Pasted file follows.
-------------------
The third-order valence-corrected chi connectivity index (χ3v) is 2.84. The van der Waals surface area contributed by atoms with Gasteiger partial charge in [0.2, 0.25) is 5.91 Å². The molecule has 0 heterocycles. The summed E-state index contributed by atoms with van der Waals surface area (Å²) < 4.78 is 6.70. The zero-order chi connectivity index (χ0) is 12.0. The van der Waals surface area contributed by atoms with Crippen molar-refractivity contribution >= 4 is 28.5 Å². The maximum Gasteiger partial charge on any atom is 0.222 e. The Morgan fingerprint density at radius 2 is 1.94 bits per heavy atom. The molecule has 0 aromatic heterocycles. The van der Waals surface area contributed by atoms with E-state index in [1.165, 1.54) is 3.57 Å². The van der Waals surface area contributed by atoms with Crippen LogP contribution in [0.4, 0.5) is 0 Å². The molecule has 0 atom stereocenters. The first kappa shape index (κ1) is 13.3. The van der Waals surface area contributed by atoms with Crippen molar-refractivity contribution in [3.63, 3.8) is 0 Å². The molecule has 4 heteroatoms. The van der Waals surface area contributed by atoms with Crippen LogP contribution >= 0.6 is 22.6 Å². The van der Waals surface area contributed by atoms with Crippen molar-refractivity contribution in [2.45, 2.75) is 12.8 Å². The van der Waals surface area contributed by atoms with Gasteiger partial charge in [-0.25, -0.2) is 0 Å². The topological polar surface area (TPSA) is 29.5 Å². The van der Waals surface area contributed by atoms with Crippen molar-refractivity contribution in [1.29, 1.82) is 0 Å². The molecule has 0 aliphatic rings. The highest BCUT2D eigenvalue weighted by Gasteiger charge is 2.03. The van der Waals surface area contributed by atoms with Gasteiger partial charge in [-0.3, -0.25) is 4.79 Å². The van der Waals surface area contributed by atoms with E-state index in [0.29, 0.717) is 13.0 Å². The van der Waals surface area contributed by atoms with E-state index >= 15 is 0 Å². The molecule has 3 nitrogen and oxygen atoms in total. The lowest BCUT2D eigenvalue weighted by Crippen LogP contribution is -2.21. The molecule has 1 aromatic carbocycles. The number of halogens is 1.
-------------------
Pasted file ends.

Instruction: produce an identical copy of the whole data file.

The third-order valence-corrected chi connectivity index (χ3v) is 2.84. The van der Waals surface area contributed by atoms with Gasteiger partial charge in [0.2, 0.25) is 5.91 Å². The molecule has 0 heterocycles. The summed E-state index contributed by atoms with van der Waals surface area (Å²) < 4.78 is 6.70. The zero-order chi connectivity index (χ0) is 12.0. The van der Waals surface area contributed by atoms with Crippen molar-refractivity contribution >= 4 is 28.5 Å². The maximum Gasteiger partial charge on any atom is 0.222 e. The Morgan fingerprint density at radius 2 is 1.94 bits per heavy atom. The molecule has 0 aromatic heterocycles. The van der Waals surface area contributed by atoms with E-state index in [1.165, 1.54) is 3.57 Å². The van der Waals surface area contributed by atoms with Crippen LogP contribution in [0.4, 0.5) is 0 Å². The molecule has 0 atom stereocenters. The first kappa shape index (κ1) is 13.3. The van der Waals surface area contributed by atoms with Crippen molar-refractivity contribution in [3.63, 3.8) is 0 Å². The molecule has 4 heteroatoms. The van der Waals surface area contributed by atoms with Crippen LogP contribution >= 0.6 is 22.6 Å². The van der Waals surface area contributed by atoms with Crippen molar-refractivity contribution in [2.45, 2.75) is 12.8 Å². The van der Waals surface area contributed by atoms with Gasteiger partial charge in [-0.25, -0.2) is 0 Å². The topological polar surface area (TPSA) is 29.5 Å². The van der Waals surface area contributed by atoms with Crippen molar-refractivity contribution in [1.29, 1.82) is 0 Å². The molecule has 0 aliphatic rings. The highest BCUT2D eigenvalue weighted by Gasteiger charge is 2.03. The van der Waals surface area contributed by atoms with Gasteiger partial charge in [-0.3, -0.25) is 4.79 Å². The van der Waals surface area contributed by atoms with E-state index in [0.29, 0.717) is 13.0 Å². The van der Waals surface area contributed by atoms with E-state index >= 15 is 0 Å². The molecule has 3 nitrogen and oxygen atoms in total. The lowest BCUT2D eigenvalue weighted by Crippen LogP contribution is -2.21. The molecule has 1 aromatic carbocycles. The number of halogens is 1.